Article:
The “Principle Catalogue of the CSCE Final Act from Helsinki on August 1, 1975, which confirmed “equal rights and self-determination of peoples” as its eighth principle, showed unmistakably that the relevance of peoples’ right to self-determination was not and should not be restricted only to the colonial territories of the Third World, but extend also to Europe. The Charter of the United Nations declared that any military action or pressure against peoples who want to exercise their right of self-determination must be stopped, meanwhile the principle of territorial integrity must be considered.8

The Armenians of Karabakh, constituting the demographic majority, bolster their claim based on democratic principles, Leninist notions of self-determination and article 70 of the Soviet Constitution. Azerbaijanis countered with defences of territorial integrity based on Article 78 of the Soviet Constitution. Thus, the right of self-determination of the Armenians of Nagorny Karabakh collides with the right of sovereinty of the Republic of Azerbaijan. How can a solution, in accordance with international law, be found to the problem?

A detailed research of the Karabakh issue according to international law, was carried out by a well-known specialist in international law Dr. Otto Luchterhandt, the director of East European Research Departmentment at the University of Hamburg. He writes;

“The right of self-determination is not only a political principle but a rule of existing international law. The people of Nagorny Karabakh is the subject of the right to self-determination. The people of Nagorny Karabakh can claim for the highest level fulfillment of the law of self-determination – secession from the state of Azerbaijan because on the one hand its restriction to the status of a national minority stands in no reasonable relation to its legitimate interests in development and protection, and on the other hand the measure of its oppression has reached such unbearable proportions, that remaining in the federation of Azerbaijan has become unacceptable and it has announced it will for self-determination in an unmistakable and convincing manner”.9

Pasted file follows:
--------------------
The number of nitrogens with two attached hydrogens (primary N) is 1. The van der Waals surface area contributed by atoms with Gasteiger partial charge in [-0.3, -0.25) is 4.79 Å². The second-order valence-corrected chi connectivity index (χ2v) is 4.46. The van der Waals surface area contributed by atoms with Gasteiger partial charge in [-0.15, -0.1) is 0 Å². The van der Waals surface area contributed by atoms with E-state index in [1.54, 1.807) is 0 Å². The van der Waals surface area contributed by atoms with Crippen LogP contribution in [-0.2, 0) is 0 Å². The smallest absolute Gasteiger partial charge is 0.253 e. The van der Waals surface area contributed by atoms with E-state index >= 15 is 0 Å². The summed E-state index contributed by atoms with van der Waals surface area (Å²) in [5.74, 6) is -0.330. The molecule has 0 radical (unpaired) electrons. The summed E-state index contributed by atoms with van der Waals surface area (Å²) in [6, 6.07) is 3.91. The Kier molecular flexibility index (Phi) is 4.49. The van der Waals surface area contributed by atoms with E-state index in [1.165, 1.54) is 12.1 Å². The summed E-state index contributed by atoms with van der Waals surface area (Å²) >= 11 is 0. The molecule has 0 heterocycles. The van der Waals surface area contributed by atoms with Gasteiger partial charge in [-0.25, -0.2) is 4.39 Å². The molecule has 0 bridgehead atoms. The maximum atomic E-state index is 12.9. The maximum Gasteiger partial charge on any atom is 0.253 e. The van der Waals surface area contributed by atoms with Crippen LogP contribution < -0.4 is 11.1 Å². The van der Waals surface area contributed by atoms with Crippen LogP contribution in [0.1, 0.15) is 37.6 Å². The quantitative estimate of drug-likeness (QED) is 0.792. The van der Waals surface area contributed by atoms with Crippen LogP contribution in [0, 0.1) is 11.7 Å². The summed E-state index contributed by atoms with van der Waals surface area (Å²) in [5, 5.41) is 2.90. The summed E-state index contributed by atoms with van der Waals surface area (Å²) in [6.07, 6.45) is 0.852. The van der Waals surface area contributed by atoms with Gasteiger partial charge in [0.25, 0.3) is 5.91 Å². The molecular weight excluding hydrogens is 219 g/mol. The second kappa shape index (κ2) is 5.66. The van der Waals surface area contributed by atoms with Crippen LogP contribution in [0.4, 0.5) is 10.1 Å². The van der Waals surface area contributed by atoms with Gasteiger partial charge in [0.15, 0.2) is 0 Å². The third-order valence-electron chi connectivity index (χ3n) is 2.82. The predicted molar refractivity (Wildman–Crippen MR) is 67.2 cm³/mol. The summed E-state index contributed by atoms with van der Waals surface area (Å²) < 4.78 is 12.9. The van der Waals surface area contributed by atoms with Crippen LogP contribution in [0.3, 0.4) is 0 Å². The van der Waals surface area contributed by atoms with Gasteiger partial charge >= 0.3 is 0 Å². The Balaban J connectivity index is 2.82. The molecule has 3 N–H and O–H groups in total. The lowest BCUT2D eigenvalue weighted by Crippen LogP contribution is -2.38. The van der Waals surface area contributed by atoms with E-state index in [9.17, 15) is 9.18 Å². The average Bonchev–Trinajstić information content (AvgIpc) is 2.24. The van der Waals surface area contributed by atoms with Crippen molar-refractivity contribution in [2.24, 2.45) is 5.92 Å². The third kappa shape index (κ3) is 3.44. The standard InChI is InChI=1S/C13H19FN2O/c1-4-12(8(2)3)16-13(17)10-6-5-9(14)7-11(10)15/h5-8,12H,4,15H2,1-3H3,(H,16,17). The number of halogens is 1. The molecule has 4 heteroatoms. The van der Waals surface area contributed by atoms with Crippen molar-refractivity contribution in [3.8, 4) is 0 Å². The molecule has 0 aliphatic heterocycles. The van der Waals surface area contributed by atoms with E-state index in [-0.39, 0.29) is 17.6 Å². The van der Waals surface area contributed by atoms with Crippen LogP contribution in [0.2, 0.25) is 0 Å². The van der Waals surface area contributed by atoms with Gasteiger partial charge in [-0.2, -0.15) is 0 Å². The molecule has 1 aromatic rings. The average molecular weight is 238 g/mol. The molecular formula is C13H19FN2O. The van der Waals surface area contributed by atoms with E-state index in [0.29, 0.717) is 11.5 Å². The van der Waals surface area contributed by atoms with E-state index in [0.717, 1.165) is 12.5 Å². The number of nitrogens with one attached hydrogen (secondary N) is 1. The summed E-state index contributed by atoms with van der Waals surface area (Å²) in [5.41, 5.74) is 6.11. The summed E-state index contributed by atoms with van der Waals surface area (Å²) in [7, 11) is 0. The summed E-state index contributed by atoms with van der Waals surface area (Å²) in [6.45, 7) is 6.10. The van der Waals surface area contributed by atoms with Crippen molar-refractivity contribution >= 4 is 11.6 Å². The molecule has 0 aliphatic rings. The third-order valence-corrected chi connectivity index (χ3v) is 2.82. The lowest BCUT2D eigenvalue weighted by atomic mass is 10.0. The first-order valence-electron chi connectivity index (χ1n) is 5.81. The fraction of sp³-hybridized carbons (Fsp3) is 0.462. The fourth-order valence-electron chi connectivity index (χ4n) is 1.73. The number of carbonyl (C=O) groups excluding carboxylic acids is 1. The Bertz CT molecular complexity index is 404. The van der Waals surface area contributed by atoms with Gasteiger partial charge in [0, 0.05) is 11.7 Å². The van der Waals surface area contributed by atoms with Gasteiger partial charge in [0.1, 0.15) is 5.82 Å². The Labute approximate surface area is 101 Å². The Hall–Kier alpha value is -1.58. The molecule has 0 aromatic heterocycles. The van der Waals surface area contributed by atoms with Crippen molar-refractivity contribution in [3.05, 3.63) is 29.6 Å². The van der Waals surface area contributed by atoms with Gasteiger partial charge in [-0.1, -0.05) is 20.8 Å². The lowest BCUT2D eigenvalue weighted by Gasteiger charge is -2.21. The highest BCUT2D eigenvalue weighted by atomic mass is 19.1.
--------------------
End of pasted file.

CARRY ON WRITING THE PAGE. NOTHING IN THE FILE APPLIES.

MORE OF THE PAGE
According to the “Principle Catalogue” of the CSCE-Final act;

“The participating States will respect the equal rights of peoples and their right to self-determination, acting at all times in conformity with the purposes and principles of the Charter of the United Nations and with the relevant norms of international law, including those relating to territorial integrity of States.

By virtue of the principle of equal rights and self-determination of peoples, all peoples always have the right, in full freedon, to determine, when and as they wish, their internal and external political status, without external interference, and to pursue as they wish their political, economic, social and cultural development”.

The entry into force of the two Covenants on Human Rights of January 16, 1966, on January 3 and March 23, 1976, has led to the certainly that the peoples’ right to self-determination is a norm of universal international law.

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